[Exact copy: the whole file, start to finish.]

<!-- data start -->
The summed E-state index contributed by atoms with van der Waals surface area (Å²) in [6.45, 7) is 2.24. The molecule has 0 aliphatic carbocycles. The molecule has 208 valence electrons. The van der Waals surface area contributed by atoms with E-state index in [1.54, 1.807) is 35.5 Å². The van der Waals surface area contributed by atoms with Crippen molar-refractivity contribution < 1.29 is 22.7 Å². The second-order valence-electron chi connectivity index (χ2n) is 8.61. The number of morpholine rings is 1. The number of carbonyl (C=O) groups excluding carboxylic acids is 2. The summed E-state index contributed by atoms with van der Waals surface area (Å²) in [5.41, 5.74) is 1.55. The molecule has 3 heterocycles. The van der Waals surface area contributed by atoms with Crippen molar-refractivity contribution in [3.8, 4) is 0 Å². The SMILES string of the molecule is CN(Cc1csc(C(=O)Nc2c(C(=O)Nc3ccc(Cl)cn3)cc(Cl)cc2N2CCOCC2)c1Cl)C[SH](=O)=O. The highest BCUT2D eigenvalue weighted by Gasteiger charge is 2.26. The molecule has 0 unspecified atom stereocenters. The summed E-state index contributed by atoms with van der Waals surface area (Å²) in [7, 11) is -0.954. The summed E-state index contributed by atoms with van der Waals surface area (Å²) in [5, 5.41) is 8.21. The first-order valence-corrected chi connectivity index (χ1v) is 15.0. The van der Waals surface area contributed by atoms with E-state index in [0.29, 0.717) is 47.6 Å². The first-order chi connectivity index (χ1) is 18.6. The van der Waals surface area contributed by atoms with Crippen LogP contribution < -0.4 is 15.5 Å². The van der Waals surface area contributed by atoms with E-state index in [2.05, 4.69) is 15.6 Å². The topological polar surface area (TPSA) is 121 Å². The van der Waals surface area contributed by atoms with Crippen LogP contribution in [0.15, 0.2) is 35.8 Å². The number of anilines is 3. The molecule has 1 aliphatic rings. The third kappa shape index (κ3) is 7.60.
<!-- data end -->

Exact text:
The summed E-state index contributed by atoms with van der Waals surface area (Å²) in [6.45, 7) is 2.24. The molecule has 0 aliphatic carbocycles. The molecule has 208 valence electrons. The van der Waals surface area contributed by atoms with E-state index in [1.54, 1.807) is 35.5 Å². The van der Waals surface area contributed by atoms with Crippen molar-refractivity contribution < 1.29 is 22.7 Å². The second-order valence-electron chi connectivity index (χ2n) is 8.61. The number of morpholine rings is 1. The number of carbonyl (C=O) groups excluding carboxylic acids is 2. The summed E-state index contributed by atoms with van der Waals surface area (Å²) in [5.41, 5.74) is 1.55. The molecule has 3 heterocycles. The van der Waals surface area contributed by atoms with Crippen molar-refractivity contribution in [3.8, 4) is 0 Å². The SMILES string of the molecule is CN(Cc1csc(C(=O)Nc2c(C(=O)Nc3ccc(Cl)cn3)cc(Cl)cc2N2CCOCC2)c1Cl)C[SH](=O)=O. The highest BCUT2D eigenvalue weighted by Gasteiger charge is 2.26. The molecule has 0 unspecified atom stereocenters. The summed E-state index contributed by atoms with van der Waals surface area (Å²) in [7, 11) is -0.954. The summed E-state index contributed by atoms with van der Waals surface area (Å²) in [5, 5.41) is 8.21. The first-order valence-corrected chi connectivity index (χ1v) is 15.0. The van der Waals surface area contributed by atoms with E-state index in [0.29, 0.717) is 47.6 Å². The first-order chi connectivity index (χ1) is 18.6. The van der Waals surface area contributed by atoms with Crippen LogP contribution < -0.4 is 15.5 Å². The van der Waals surface area contributed by atoms with E-state index in [2.05, 4.69) is 15.6 Å². The topological polar surface area (TPSA) is 121 Å². The van der Waals surface area contributed by atoms with Crippen LogP contribution in [0.15, 0.2) is 35.8 Å². The number of anilines is 3. The molecule has 1 aliphatic rings. The third kappa shape index (κ3) is 7.60.